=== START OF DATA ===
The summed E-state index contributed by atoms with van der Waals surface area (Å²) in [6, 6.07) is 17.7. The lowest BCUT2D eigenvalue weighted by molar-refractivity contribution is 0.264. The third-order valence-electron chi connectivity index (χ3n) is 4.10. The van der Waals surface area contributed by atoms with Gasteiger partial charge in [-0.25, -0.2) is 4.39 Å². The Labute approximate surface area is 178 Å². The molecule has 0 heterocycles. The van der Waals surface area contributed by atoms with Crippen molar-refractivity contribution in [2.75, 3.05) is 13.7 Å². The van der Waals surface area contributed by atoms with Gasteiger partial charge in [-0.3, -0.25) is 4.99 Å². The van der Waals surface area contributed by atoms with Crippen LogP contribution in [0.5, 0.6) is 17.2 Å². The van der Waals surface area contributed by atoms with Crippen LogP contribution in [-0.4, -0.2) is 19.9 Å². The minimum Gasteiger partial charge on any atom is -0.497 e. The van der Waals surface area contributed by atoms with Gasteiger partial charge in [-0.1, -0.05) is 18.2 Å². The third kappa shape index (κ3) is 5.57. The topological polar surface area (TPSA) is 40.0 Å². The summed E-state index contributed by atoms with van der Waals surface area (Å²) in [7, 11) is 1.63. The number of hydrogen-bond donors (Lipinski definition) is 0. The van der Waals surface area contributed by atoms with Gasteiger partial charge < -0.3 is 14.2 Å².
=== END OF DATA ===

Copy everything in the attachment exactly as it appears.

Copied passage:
The summed E-state index contributed by atoms with van der Waals surface area (Å²) in [6, 6.07) is 17.7. The lowest BCUT2D eigenvalue weighted by molar-refractivity contribution is 0.264. The third-order valence-electron chi connectivity index (χ3n) is 4.10. The van der Waals surface area contributed by atoms with Gasteiger partial charge in [-0.25, -0.2) is 4.39 Å². The Labute approximate surface area is 178 Å². The molecule has 0 heterocycles. The van der Waals surface area contributed by atoms with Crippen molar-refractivity contribution in [2.75, 3.05) is 13.7 Å². The van der Waals surface area contributed by atoms with Gasteiger partial charge in [-0.3, -0.25) is 4.99 Å². The van der Waals surface area contributed by atoms with Crippen LogP contribution in [0.5, 0.6) is 17.2 Å². The van der Waals surface area contributed by atoms with Crippen LogP contribution in [-0.4, -0.2) is 19.9 Å². The minimum Gasteiger partial charge on any atom is -0.497 e. The van der Waals surface area contributed by atoms with Gasteiger partial charge in [-0.1, -0.05) is 18.2 Å². The third kappa shape index (κ3) is 5.57. The topological polar surface area (TPSA) is 40.0 Å². The summed E-state index contributed by atoms with van der Waals surface area (Å²) in [7, 11) is 1.63. The number of hydrogen-bond donors (Lipinski definition) is 0. The van der Waals surface area contributed by atoms with Gasteiger partial charge < -0.3 is 14.2 Å².